In Lot Vekemans's Poison, the Origin Theatre Company production at Theatre Row's Beckett, the character designated He (Michael Laurence) is considering the situation he shares with ex-wife She (Birgit Huppuch) and says something along the lines of worse things could have happened to them than has happened.
It's a challenge to imagine what. They're meeting in the cemetery where their son, who was killed in an automobile accident, is buried. He maintains it's now nine years since She and He have seen each other. She claims it's 10 years, and they never reach an agreement. They've reunited for a conference with an official (never seen) who'll explain to them why and how their deceased boy's disinterment will take place due to the cemetery ground recently being declared poisoned by contaminated water.
What has definitely been poisoned, of course, is the He-She relationship, as Dutch playwright Vekemans makes plain during the painful 90-minute encounter on Jian Jung's spare white set, furnished only with a long, low bench and a vending machine dispensing drinks. (Rina Vegano is the translator.)
As He and She reluctantly relive their shared past, she reiterates that she grieves every day for her child and grows increasingly resentful as she suspects that he does not. She finds that his now living in France is evidence that he's put their loss behind him. She's further convinced when he refers to a new wife. She has no idea that a marriage had occurred.
He insists that he is, and has been, as bereft as She about their disconsolate loss and attempts to reconcile with her more than she tries with him. In that disparity, Vekemans underscores one of her points: that grief takes different forms and that moving on after such a disaster is a matter of individual choice and resilience.
A question Vekemans plants in the collective audience mind is whether reconciliation of any kind can develop between people torn so tragically apart. Suggesting that only so much might be possible, she writes about it with dark wisdom. It's a condition not only affecting She and He deeply but also affecting spectators the same way: Because Poison is so well composed, it's that difficult to watch.
The somber Poison tone is more resolutely established by countertenor Jordan Rutter, who walks slowly through the auditorium and then across the stage and back a time or two, intoning Richard Strauss's "Morgen." The poem, which promises that happiness can eventually come to the despairing. Whether this is true is a possibility Vetemans raises but doesn't quite resolve. Nor should she.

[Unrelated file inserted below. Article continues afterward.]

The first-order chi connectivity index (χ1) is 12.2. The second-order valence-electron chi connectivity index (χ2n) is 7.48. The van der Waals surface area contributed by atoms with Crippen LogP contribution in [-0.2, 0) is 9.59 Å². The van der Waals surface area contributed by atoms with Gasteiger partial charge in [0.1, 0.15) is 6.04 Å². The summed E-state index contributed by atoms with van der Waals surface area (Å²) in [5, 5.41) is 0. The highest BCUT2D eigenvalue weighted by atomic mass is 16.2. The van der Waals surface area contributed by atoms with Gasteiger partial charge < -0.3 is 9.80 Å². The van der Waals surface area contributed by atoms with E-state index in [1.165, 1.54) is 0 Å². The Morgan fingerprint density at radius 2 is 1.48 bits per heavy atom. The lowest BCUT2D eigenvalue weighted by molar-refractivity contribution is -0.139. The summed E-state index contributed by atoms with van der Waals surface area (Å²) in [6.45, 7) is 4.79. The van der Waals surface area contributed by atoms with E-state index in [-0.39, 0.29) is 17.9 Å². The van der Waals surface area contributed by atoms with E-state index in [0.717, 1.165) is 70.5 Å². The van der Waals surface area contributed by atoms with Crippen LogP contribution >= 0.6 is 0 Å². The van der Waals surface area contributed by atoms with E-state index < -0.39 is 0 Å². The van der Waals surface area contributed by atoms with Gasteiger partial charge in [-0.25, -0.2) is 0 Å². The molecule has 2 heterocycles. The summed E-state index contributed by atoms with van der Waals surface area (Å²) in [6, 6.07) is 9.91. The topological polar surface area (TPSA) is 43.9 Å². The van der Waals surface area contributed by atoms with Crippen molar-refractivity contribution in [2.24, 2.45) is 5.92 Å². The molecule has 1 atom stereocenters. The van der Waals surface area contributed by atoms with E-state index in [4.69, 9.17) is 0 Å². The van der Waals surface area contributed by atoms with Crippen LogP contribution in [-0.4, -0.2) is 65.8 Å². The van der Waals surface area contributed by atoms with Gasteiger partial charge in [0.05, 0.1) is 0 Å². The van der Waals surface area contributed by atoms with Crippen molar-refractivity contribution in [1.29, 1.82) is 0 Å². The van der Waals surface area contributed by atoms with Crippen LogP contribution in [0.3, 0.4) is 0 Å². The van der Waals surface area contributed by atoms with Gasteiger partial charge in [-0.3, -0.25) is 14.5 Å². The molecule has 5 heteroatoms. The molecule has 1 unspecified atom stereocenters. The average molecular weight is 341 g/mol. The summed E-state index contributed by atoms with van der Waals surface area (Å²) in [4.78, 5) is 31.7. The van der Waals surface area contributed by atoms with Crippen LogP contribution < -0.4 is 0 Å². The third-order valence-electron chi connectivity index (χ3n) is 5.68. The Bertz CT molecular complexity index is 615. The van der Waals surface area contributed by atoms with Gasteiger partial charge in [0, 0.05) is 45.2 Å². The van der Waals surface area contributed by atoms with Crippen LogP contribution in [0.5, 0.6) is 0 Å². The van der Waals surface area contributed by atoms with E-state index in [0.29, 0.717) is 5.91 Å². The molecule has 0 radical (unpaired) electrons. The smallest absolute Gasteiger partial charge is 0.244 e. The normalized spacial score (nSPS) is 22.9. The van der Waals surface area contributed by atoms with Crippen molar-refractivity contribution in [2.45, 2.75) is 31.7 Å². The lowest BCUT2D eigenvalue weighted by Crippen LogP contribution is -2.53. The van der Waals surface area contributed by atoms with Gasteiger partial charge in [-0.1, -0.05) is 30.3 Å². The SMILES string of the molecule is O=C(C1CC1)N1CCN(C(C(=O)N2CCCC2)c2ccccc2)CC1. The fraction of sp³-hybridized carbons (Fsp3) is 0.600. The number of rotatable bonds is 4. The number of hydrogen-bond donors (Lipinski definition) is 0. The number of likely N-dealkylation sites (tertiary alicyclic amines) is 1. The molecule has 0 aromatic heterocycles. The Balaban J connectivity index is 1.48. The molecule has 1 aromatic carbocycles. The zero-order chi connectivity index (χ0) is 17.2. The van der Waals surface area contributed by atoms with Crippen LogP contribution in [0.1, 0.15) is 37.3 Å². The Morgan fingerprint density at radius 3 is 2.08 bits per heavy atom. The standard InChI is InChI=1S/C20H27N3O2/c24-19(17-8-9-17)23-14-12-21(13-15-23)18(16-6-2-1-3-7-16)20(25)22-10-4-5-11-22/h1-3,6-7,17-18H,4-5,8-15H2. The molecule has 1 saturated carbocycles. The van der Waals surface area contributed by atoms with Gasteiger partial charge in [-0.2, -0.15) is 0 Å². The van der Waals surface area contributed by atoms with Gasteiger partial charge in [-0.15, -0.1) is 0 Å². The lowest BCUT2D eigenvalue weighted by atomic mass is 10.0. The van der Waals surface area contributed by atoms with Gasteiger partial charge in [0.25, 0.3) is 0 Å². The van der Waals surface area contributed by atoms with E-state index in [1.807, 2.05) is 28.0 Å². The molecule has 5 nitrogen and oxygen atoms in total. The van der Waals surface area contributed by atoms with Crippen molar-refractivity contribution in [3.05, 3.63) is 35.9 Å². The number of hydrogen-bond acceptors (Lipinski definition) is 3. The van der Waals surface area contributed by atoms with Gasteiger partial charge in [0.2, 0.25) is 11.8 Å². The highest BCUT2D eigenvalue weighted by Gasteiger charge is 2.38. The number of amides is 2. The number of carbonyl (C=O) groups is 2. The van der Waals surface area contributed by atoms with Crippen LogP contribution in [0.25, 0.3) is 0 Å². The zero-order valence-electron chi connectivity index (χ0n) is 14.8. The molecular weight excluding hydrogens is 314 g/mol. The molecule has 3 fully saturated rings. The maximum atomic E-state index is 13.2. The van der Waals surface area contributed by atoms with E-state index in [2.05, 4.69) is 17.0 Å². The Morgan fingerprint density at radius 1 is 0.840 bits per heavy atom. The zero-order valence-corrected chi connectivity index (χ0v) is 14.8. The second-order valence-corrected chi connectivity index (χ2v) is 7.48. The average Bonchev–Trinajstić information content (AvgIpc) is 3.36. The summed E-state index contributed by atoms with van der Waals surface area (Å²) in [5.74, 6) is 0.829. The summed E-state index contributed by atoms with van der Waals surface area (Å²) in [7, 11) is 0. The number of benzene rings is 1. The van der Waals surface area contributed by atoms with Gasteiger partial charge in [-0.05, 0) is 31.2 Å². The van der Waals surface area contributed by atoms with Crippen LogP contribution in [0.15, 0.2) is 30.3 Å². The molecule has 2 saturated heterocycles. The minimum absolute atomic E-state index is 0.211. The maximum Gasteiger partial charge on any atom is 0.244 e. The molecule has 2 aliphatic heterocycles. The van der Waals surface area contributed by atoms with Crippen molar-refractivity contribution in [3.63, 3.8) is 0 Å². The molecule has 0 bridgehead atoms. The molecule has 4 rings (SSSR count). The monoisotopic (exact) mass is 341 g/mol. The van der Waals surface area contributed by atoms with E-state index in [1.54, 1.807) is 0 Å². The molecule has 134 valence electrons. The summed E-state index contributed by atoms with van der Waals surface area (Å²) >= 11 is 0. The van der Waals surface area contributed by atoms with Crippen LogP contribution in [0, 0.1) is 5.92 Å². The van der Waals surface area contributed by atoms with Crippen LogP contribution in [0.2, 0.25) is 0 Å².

While Poison is undoubtedly hard for audiences to endure, what does it do to actors? Can it be easy for performers to negotiate the script eight times a week? Probably not, although only Huppuch (gallant recently in Men on Boats) and Lawrence (over the top not long ago in Hamlet in Bed) know for sure. Maybe astringent director Erwin Maas has some idea. But the couple, as the estranged couple, retreat from nothing in their potent, chillingly nuanced interpretations. Poison is relentlessly harrowing, and Huppuch and Laurence play their parts in achieving that.
Not to be too mysterious about The City That Cried Wolf, a mock mystery written by Brooks Reeves and directed by Leta Tremblay, let's just say that it's tedious, unnecessarily convoluted and, at 100 minutes, too long by half.
The conceit of a production, at 59E59 Theatres and first seen 10 years ago, is that the frenzied action takes place in Gotham-like Rhyme Town, which is inhabited by nursery rhyme characters. It's a far-fetched Mother Goose-rhymes farrago in which Mother Goose (Michelle Concha) herself figures as a police chief, and Little Bo Peep (Rebecca Spiro) bombshells about in bonnet and sultry frocks as a nightclub femme fatale. (Angela Borst is the resourceful costume designer).
Jack B. Nimble (Adam La Faci) is the detective attempting to determine who killed city councilman Humpty Dumpty (Dalles Wilie) in a great fall. (Don't think that the puns about a cracked egg stop at just a few. They drag on and on but will not be repeated in this critical response.) A long time passes while Nimble pursues the guilty party and, narrating in a timeworn Philip Marlowe manner, profusely deconstructs familiar rhymes.
For instance, every time he mentions that Rhyme Town's London Bridge is falling down, he's required to say, "falling down, falling down, falling down." One thing missing, or maybe this onlooker missed it: Jack never jumps over a candlestick.
As Nimble repeatedly maneuvers through a door endlessly wheeled about on casters, La Faci is more than satisfactory. That can't be said about the others trying their darnedest to be amusing in the strained enterprise. Incidentally, the title refers to the wolves roaming free and criminally in Rhyme Town. But while Rhyme Town may be crying "Wolf!" audiences are more likely to be crying "Uncle!"